Leaving the country is a lot like dying. At least, this is how people act when they learn that your destination will be a place where the dominant skin color isn’t white. As soon as you say you’re going, friends and family, even soon-to-be former co-workers, begin to mourn. And eventually you stop telling people about your destination because it only accelerates the grieving process.
It’s true: you might be going away for a long time, maybe for good. Still, it’s not the length of time that makes you seem terminally ill to your friends. It’s the destination. Your friends have all seen the same Hollywood films, the same highly mediated news footage, listened to the same spots on NPR that depict the countries of Africa as chaotic pits of destruction.
Stereotypical assumptions that go back at least as far as the 18th century suddenly begin to emerge in your friends, who are otherwise intelligent and sensitive people. Won’t you get a disease? Don’t they have insects there bigger than small dogs? Dirt floors? Burning cars? Dusty jeeps full of angry, heavily armed young men rolling through the streets? One in every six people dying of some kind of retrovirus? Beheadings? The tattoo of distant ritual drums in the night? No Wi-Fi?
Such questions run on ignorance like the worst hearsay-fourth-hand impressions founded largely on the unkind fictions that necessarily emerge when vast economic and geographic distances stand between cultures. It’s as if your friends stop hearing themselves, stop seeing (if they ever did) that such concerns are veiled only by an inherent legacy of racism that seeks to remain invisible at all times beneath worries about health, safety, and cultural backwardness.
In your last week at work, Jim pulls you aside and says, “Don’t bullshit me. You own a vest?”
“You know. Kevlar. For the bullets. Travelers can get them now.”
The bullets. The bullets constantly flying through the air between the disease-ridden mosquitos and crazed death threats.
“Got a Koran?” he says. “Seriously. You haven’t thought of this? Where’ve you been? Put it in your carry-on.”
“It’s a predominately Catholic country, Jim.”
Jim looks at you with a wide-eyed concern, his lower lip quivering. “I heard it’s hell on earth.”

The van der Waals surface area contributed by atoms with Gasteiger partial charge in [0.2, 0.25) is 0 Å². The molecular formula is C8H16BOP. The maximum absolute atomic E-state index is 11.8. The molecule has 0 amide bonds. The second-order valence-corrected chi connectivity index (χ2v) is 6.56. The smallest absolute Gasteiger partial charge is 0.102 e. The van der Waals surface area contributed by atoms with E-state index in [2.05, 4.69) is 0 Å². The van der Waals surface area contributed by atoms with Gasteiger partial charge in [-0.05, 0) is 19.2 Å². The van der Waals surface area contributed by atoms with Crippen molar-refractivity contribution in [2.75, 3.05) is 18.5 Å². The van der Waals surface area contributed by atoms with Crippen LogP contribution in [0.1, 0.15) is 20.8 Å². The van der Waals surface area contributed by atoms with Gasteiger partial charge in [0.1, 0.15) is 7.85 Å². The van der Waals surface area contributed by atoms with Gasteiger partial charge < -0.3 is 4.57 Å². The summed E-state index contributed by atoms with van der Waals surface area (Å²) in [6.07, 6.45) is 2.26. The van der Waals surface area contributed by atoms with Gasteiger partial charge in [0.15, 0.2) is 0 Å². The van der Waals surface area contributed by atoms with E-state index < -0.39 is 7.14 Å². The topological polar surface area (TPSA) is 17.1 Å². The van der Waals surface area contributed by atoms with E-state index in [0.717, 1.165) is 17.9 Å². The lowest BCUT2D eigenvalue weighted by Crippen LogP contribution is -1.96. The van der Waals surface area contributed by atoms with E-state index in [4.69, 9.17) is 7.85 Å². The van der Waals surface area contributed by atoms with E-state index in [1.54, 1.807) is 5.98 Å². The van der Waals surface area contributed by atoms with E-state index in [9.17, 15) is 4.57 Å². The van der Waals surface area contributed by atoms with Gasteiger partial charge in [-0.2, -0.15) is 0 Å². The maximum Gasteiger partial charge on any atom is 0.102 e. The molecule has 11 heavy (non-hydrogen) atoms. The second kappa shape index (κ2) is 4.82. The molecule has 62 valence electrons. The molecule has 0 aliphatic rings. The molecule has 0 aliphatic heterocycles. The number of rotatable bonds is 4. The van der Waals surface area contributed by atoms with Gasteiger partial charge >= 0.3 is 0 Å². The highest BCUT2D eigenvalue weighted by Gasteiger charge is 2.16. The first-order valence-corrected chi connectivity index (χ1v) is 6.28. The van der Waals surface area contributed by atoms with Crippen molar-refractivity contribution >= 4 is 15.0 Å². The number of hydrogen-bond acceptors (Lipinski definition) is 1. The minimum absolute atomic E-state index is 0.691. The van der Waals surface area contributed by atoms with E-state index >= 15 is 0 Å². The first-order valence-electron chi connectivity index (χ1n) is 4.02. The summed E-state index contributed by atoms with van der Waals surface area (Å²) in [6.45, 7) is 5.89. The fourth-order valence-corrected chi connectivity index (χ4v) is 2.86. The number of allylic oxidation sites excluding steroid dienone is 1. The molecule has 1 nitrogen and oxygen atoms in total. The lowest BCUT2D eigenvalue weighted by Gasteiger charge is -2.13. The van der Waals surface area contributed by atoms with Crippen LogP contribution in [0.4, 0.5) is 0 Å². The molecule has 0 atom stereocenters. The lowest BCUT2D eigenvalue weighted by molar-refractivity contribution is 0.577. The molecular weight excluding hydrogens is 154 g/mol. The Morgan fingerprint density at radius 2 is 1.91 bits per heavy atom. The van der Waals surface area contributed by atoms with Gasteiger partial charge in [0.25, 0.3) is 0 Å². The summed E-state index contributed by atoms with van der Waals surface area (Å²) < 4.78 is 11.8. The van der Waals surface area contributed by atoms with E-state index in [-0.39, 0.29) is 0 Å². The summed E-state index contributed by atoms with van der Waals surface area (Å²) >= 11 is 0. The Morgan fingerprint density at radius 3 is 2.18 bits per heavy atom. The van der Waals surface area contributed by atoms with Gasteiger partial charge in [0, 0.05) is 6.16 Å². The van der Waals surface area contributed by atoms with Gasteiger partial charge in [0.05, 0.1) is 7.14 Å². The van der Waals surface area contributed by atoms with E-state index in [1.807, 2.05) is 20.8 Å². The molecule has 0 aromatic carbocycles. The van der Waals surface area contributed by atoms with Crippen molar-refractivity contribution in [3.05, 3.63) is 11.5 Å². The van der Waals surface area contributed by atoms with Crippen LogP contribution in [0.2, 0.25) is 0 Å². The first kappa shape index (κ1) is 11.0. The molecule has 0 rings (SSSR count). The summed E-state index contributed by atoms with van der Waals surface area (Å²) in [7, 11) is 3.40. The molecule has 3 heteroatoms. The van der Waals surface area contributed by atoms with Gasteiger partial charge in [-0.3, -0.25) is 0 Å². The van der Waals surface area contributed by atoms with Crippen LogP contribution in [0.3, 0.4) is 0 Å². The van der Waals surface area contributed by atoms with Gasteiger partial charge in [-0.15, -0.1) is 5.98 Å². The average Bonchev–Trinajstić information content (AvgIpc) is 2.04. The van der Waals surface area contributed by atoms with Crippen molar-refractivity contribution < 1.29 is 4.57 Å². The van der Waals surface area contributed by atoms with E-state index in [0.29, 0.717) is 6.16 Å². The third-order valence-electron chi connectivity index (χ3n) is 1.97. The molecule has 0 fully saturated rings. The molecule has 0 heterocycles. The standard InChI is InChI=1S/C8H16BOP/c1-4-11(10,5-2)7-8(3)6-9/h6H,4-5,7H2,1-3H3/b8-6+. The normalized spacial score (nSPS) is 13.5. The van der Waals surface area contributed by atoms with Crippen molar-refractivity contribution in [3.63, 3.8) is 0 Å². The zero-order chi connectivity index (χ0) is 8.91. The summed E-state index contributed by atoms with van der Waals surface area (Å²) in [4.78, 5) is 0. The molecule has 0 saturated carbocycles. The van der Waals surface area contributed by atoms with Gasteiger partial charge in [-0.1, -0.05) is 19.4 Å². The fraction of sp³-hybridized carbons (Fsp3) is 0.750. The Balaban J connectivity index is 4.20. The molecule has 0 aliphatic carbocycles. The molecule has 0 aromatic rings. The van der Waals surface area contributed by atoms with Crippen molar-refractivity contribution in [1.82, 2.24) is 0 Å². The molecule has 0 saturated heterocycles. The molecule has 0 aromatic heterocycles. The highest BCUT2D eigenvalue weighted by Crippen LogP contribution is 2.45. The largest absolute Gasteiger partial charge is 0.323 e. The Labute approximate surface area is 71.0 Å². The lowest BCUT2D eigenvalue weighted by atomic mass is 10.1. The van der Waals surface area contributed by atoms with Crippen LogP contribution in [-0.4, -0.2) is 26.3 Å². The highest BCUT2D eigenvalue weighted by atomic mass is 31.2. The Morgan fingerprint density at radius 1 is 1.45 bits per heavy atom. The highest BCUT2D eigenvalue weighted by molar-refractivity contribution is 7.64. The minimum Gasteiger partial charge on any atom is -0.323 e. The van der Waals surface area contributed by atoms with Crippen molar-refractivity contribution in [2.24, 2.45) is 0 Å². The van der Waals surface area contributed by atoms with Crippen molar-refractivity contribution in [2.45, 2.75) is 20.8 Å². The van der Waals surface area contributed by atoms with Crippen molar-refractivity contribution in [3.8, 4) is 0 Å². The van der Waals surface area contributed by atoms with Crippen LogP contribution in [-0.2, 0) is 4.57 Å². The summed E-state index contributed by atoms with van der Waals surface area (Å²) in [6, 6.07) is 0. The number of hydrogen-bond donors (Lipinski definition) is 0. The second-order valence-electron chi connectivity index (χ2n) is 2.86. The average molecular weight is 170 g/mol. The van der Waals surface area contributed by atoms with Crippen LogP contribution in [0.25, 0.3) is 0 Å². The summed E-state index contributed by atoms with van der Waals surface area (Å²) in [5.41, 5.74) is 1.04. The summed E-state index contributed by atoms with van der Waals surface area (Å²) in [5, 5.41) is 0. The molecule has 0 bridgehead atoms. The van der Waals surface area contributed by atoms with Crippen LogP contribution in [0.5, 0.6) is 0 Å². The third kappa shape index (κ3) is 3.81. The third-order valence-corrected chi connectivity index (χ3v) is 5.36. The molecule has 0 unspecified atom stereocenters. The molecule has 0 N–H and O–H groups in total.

“Really? Where, exactly, did you hear this?”
“What happened to you?” Jim says. “Normal people just do Xanax and a therapist. They don’t run off to Africa.”
You decide that your friends have also read the same books about death and loss. Everybody seems to understand that the denial phase is supposed to follow the bargaining phase for the terminally ill. And when you say positive things about “that place,” you’re obviously in denial.
You receive emails with subject lines like, We’ll Remember You Fondly and Concerned But That’s Life, Right? The mother of an ex from long ago sends you flowers with no card, just a wreath. People start unburdening themselves, explaining, clearing the air, making their peace. Several of them may have taken Xanax beforehand.
Nearly all of them mean well. Nearly all of them are uninformed and strangely proud of it. Yes, there are dangerous elements on that continent. Yes, you must take anti-malarials and get vaccinated for Yellow Fever and Typhoid. Yes, there is a history of abject poverty and political instability of some of the countries through which you will travel. And yes, most of these elements can be found elsewhere in the world as well. But never in such lethal concentrations, goes the objection. When you reference the malaria problems in Alaska, the glories of south central Los Angeles, or the entire catastrophe of Detroit, most objections of this sort stop.
The mundane logistics of going take up all your time, all your emotional energy, and you catch yourself thinking that maybe Sarah from admin is being extra passive-aggressive today. Then you realize: no, she’s just composing a potential eulogy, envisioning how she’ll redecorate your office as soon as you depart, as soon as you’re departed, dearly.
People wonder out loud if you’ve learned the language at your age, which is inconceivable since everyone knows only children can learn new languages and certainly not full-grown Americans who’ve lost their virginity, paid taxes, and had full-time jobs. You tell them you will be able to get by at first with what you’ve learned from Rosetta Stone and that you’re not worried about it because you’re a quick study with languages. No one believes you. They shake their heads in dismay or nod condescendingly: you are either crazy, stupid, naïve, or a secret genius-which they have already decided is the least likely option.
Instead, they ask about the hospitals, whether, you know, germ theory is understood by the “native doctors.” Those still capable of politeness take a more circumspect approach: This is so fascinating. Now, is western medicine very present there? You tell them that people drop dead on the street for no apparent reason, that the local hospitals practice leeching and diagnose through spirit communication. Everyone nods. That’s what they thought.
As JFK drops away beneath the plane, you listen to the hiss of the cabin air, the hydraulics of the landing gear being retracted. There are four connections and twenty-seven hours of flight time ahead of you. When you land in Bujumbura, Burundi, you will have moved one day into the future. You start a new page in your journal with this line: There is no way to truly know a thing unless you live it. Then you close the journal. The rest of the page will have to remain blank for the time being.